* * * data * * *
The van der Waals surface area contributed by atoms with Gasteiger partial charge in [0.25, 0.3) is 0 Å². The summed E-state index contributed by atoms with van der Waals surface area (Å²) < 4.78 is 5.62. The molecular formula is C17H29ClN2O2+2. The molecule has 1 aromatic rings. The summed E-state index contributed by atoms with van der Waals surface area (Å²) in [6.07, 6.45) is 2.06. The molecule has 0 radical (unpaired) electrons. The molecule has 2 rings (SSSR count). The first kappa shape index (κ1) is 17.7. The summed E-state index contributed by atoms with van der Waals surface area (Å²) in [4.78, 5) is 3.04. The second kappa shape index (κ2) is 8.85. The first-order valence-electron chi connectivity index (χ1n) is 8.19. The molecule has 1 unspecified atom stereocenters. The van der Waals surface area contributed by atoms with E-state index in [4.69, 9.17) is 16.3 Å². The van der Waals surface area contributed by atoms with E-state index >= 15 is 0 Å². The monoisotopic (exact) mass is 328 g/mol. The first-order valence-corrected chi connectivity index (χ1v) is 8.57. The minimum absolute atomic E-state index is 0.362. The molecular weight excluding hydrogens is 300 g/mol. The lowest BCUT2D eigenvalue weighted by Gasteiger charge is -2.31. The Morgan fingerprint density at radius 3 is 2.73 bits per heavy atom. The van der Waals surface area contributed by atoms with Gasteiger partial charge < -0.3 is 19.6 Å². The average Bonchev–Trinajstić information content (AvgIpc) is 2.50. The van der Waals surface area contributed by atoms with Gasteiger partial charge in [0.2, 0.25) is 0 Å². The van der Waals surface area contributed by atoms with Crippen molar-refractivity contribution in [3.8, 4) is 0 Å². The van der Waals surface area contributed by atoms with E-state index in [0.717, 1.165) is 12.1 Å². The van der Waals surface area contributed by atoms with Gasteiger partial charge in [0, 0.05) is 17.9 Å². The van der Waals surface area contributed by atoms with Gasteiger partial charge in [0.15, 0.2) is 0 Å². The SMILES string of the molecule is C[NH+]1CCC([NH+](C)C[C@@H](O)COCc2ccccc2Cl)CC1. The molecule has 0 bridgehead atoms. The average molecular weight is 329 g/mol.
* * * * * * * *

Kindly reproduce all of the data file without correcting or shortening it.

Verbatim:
The van der Waals surface area contributed by atoms with Gasteiger partial charge in [0.25, 0.3) is 0 Å². The summed E-state index contributed by atoms with van der Waals surface area (Å²) < 4.78 is 5.62. The molecular formula is C17H29ClN2O2+2. The molecule has 1 aromatic rings. The summed E-state index contributed by atoms with van der Waals surface area (Å²) in [6.07, 6.45) is 2.06. The molecule has 0 radical (unpaired) electrons. The molecule has 2 rings (SSSR count). The first kappa shape index (κ1) is 17.7. The summed E-state index contributed by atoms with van der Waals surface area (Å²) in [4.78, 5) is 3.04. The second kappa shape index (κ2) is 8.85. The first-order valence-electron chi connectivity index (χ1n) is 8.19. The molecule has 1 unspecified atom stereocenters. The van der Waals surface area contributed by atoms with E-state index in [4.69, 9.17) is 16.3 Å². The van der Waals surface area contributed by atoms with E-state index >= 15 is 0 Å². The monoisotopic (exact) mass is 328 g/mol. The first-order valence-corrected chi connectivity index (χ1v) is 8.57. The minimum absolute atomic E-state index is 0.362. The molecular weight excluding hydrogens is 300 g/mol. The lowest BCUT2D eigenvalue weighted by Gasteiger charge is -2.31. The Morgan fingerprint density at radius 3 is 2.73 bits per heavy atom. The van der Waals surface area contributed by atoms with Gasteiger partial charge < -0.3 is 19.6 Å². The average Bonchev–Trinajstić information content (AvgIpc) is 2.50. The van der Waals surface area contributed by atoms with Gasteiger partial charge in [0.2, 0.25) is 0 Å². The van der Waals surface area contributed by atoms with Crippen molar-refractivity contribution in [3.8, 4) is 0 Å². The van der Waals surface area contributed by atoms with E-state index in [0.717, 1.165) is 12.1 Å². The van der Waals surface area contributed by atoms with Gasteiger partial charge in [0, 0.05) is 17.9 Å². The van der Waals surface area contributed by atoms with Gasteiger partial charge in [0.15, 0.2) is 0 Å². The SMILES string of the molecule is C[NH+]1CCC([NH+](C)C[C@@H](O)COCc2ccccc2Cl)CC1. The molecule has 0 bridgehead atoms. The average molecular weight is 329 g/mol.